'Penny Dreadful: City of Angels': Why you should be paying much closer attention to the series' stories

Lewis Michener gives the audience a hint as just where to look more closely for answers to the show's many mysteries


                             'Penny Dreadful: City of Angels': Why you should be paying much closer attention to the series' stories
(Showtime)

Spoilers for 'Penny Dreadful: City of Angels' Season 1, Episode 6 'How It Is With Brothers'

Every once in a while, a series with complicated enough storytelling will give its audience a clue as to exactly what they should be paying closer attention to. This is especially true of detective stories, which is a major part of the story that 'City of Angels' is trying to tell. Lewis Michener (Nathan Lane) lays that clue down this episode: we should all be paying a lot closer attention to the stories being told.

Not the stories that the show is telling about its various characters, but the stories that are being told by the characters themselves. Molly Finnister (Kerry Bishe) has already had one of the series' most notable storytelling moments. The story she tells Tiago Vega (Daniel Zovatto) about her mother and the men in the rain has important details that change significantly when she tells the same story to Josephina Vega (Jessica Garza). The devil's in the details and as Magda's (Natalie Dormer) many disguises keep reminding us, the devil is everywhere. 

Just before bringing a rollercoaster of an interrogation scene to a close, Lewis tells his suspect, Diego Lopez (Adan Rocha), "Guy tells you a story, there's usually something in it." He talks about how there's always a clue or two hidden in a suspect's story, even ones that they did not mean to reveal. He takes apart Diego's own story, told a short while earlier and with it finds the one clue that cracks the case wide open.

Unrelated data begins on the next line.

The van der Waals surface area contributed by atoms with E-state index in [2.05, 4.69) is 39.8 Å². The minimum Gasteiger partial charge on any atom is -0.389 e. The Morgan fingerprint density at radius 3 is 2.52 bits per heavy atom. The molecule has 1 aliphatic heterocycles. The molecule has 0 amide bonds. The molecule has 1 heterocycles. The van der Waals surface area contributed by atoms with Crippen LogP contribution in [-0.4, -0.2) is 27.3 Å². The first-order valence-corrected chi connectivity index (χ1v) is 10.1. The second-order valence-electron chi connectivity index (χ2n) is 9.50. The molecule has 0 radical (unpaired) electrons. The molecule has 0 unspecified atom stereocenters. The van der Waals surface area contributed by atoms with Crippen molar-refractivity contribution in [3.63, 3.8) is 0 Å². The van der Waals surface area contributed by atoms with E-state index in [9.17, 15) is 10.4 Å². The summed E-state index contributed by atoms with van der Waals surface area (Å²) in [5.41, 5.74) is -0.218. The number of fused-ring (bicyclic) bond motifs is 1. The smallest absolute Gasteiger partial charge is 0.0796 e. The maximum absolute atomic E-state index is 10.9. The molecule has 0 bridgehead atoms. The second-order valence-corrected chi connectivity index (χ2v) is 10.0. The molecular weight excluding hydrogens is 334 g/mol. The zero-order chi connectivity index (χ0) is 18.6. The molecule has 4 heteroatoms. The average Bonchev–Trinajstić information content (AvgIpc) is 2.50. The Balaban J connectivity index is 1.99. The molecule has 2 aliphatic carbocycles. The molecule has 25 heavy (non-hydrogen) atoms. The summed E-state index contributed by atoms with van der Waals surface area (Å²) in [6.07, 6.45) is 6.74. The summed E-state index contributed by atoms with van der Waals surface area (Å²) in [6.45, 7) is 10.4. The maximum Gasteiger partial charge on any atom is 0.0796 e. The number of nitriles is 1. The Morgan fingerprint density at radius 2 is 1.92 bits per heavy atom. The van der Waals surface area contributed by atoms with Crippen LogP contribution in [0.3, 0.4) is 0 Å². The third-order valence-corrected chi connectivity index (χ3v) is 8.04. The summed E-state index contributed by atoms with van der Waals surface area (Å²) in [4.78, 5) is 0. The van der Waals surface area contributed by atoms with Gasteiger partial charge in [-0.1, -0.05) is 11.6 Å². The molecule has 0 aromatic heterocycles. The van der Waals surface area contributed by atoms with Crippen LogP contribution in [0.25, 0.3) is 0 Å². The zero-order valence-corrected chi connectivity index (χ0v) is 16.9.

Diego is not the only one telling stories on the show, however. 'City of Angels' has a lot of stories in it, from Sister Molly's, to Magda's son's ghost story, to Lewis himself and Lewis's statement feels like the show itself is telling its audience to sit up and lean close whenever a story is being told. To pay attention to every detail, to pick it apart, to question it and find the clues it hides inside. 

Take Lewis's own story, told immediately after he tells Diego how many answers are hidden inside them. On the surface, it's a story about classism, letting Diego know that Lewis understands exactly how sympathetic Lewis is in feeling that class divide - it's a story meant to form a connection with Diego. However, on closer inspection, it's possible that the story hides a message for the other man in the room - Lewis's partner, Tiago. Lewis talks specifically about his father when talking about that class divide, knowing how much important Tiago places on family, almost as if to let Tiago understand that family is just as important to Lewis as it is to Tiago.

Another tidbit that Lewis lets slip, as he puts all the pieces together, is the phrase "Eight dead Mexicans," harkening back to Episode 2. Just after the union riot, as Ned Vanderhoff frustratedly notes the number of dead cops, Tiago makes a pointed inquiry:  "And how many dead Mexicans?" Vanderhoff never answers, but it's obvious that Lewis kept track. Unlike everyone else on the force, Lewis cares for EVERY life lost,  no matter the color of their skin.

It's a tiny little detail that might have gotten overlooked had Lewis not pointed out how important it was to pay attention when someone starts telling a story. The series is littered with storytellers and from this point forward, paying attention to what they're hiding in their tales is going to be vital.

The next episode of 'Penny Dreadful: City of Angels' airs June 7, on Showtime.